native drum. It is difficult to conceive of a form of net in NTS that
    does not potentially enhance the standing of Amateur Radio within the
    community and does not increase and maintain Amateur Radio's ability to
    communicate during emergency and disaster situations. As non-technical
    as CW is relative to high speed multimedia or even RTTY and SSB, CW
    continues to provide yeoman service in disasters when professional,
    highly-technical systems fail. CW's low-tech (in this high-tech era)
    is actually a great plus in many instances.

    Keeping this in mind, I continue to urge all net operators to recognize
    that the great glory days of NTS are past. Just as the typical
    automobile no long has a standard, shifter transmission, and just as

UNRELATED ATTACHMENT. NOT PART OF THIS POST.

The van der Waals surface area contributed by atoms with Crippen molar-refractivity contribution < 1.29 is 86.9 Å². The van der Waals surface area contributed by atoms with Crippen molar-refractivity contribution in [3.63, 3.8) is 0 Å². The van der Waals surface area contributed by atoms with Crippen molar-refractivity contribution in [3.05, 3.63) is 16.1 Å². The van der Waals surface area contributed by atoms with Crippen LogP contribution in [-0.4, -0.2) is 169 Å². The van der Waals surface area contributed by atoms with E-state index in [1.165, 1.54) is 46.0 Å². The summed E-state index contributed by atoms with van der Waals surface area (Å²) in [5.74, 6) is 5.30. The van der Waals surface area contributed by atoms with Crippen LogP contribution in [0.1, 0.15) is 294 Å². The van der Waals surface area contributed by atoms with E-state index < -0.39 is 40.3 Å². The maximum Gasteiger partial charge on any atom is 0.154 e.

the crank telephone connected by hard lines has given way to push
    button phones -- and for many people to cell phones, and just as
    hand-turning the propeller to start airplane engines has given way to
    electric starters and increasingly to jet engines, NTS must continue to
    evolve in a manner that makes it most useful. The role NTS can find
    most useful in filling today is as an arm of ARES operation.

    This does not mean that NTS is dying or should die. It does not mean
    that ARRL is attempting to cast NTS into the deepest part of the
    dungeon, never to be heard of again. It only means that to maintain